How Do You Climb a Mountain in Snow?


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How Do You Climb a Mountain in Snow?

Summiting a mountain in snow can be a heart-stopping experience.

Surrounded by the white stuff with horizons you just won’t see in summer – even on a UK mountain it is entirely different to what you’d see.

Utterly, jaw droopingly, beautiful.

It isn’t easy to get there so the views – and photographs – will be all the more rewarding for getting there.

There are a range of skills and techniques to getting up there however that you should master to make it to the top safely.

Yes, you will likely have to have a play for a day on the lower slopes to get to grip with those skills – hardly a hardship if you want to begin the hardest level of hill walking / mountaineering!

So let’s go and cover the prep and skills you need to get up a mountain in snow!

How Fit Are You?

If you’ve spent all the last year Munro bagging you’ll be fit enough for climbing a smaller mountain in the snow.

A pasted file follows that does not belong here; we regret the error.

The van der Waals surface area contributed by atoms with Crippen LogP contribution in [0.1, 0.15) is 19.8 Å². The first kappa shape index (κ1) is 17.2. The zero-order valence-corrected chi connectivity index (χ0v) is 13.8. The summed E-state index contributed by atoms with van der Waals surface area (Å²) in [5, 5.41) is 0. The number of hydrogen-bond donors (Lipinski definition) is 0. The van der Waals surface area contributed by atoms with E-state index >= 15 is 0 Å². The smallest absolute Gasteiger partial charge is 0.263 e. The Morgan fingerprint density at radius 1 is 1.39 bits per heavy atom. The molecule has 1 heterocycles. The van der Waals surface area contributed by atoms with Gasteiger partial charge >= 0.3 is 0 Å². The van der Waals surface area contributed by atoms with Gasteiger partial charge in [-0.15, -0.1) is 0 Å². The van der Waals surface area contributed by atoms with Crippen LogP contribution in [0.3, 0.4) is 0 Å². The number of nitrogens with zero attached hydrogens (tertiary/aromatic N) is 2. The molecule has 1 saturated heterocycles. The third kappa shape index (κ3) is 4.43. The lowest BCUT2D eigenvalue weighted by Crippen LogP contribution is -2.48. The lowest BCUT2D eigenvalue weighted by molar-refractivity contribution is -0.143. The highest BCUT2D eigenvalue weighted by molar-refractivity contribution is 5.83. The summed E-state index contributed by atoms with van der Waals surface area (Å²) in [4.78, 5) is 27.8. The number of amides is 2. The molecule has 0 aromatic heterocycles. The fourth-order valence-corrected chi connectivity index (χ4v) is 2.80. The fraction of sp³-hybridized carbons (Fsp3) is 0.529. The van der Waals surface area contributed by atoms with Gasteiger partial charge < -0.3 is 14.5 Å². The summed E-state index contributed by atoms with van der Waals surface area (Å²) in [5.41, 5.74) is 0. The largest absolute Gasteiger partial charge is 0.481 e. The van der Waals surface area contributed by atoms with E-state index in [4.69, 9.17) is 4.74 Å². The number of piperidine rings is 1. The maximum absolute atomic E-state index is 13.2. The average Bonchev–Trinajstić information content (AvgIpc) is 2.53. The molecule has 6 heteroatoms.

If you can handle a 15 mile hike in the Lake District in summer without feeling too rough the next day then a 10 mile snow hike should be within your reach.

We did say 10 miles – you will be carrying more gear and every step in the soft stuff will give, so you will burn more calories per metre.

Over autumn if preparing for your winter mountaineering, carry extra weight in your pack.

Push harder in the gym too.

If you’ve been sat at your desk every day all year without going to the gym or doing some reasonably serious walking, then plan your winter summit for next winter!

Get Training